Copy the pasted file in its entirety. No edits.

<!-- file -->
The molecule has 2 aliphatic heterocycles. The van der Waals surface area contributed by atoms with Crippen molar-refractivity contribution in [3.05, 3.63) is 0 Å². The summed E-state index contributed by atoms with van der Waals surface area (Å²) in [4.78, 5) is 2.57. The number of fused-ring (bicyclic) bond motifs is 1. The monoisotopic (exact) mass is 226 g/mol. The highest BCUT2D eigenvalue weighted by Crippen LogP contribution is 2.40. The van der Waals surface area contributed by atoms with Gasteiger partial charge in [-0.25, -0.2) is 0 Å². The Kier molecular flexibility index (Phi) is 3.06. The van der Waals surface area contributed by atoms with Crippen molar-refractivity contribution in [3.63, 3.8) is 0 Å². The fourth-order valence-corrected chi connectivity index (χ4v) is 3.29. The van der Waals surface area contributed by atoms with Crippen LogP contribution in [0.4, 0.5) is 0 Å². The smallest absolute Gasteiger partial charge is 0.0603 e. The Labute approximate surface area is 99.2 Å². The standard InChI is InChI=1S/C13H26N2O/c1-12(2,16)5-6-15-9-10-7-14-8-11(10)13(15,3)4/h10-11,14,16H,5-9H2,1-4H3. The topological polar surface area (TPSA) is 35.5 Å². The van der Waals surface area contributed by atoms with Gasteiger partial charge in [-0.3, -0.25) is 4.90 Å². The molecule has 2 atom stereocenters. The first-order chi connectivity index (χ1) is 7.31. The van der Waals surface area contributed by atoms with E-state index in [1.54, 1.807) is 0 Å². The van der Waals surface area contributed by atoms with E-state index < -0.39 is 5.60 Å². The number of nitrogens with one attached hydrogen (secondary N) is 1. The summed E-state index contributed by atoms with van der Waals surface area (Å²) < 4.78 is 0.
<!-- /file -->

The molecule has 2 aliphatic heterocycles. The van der Waals surface area contributed by atoms with Crippen molar-refractivity contribution in [3.05, 3.63) is 0 Å². The summed E-state index contributed by atoms with van der Waals surface area (Å²) in [4.78, 5) is 2.57. The number of fused-ring (bicyclic) bond motifs is 1. The monoisotopic (exact) mass is 226 g/mol. The highest BCUT2D eigenvalue weighted by Crippen LogP contribution is 2.40. The van der Waals surface area contributed by atoms with Gasteiger partial charge in [-0.25, -0.2) is 0 Å². The Kier molecular flexibility index (Phi) is 3.06. The van der Waals surface area contributed by atoms with Crippen molar-refractivity contribution in [3.63, 3.8) is 0 Å². The fourth-order valence-corrected chi connectivity index (χ4v) is 3.29. The van der Waals surface area contributed by atoms with Crippen LogP contribution in [0.4, 0.5) is 0 Å². The smallest absolute Gasteiger partial charge is 0.0603 e. The Labute approximate surface area is 99.2 Å². The standard InChI is InChI=1S/C13H26N2O/c1-12(2,16)5-6-15-9-10-7-14-8-11(10)13(15,3)4/h10-11,14,16H,5-9H2,1-4H3. The topological polar surface area (TPSA) is 35.5 Å². The van der Waals surface area contributed by atoms with Gasteiger partial charge in [-0.3, -0.25) is 4.90 Å². The molecule has 2 atom stereocenters. The first-order chi connectivity index (χ1) is 7.31. The van der Waals surface area contributed by atoms with E-state index in [1.54, 1.807) is 0 Å². The van der Waals surface area contributed by atoms with E-state index < -0.39 is 5.60 Å². The number of nitrogens with one attached hydrogen (secondary N) is 1. The summed E-state index contributed by atoms with van der Waals surface area (Å²) < 4.78 is 0.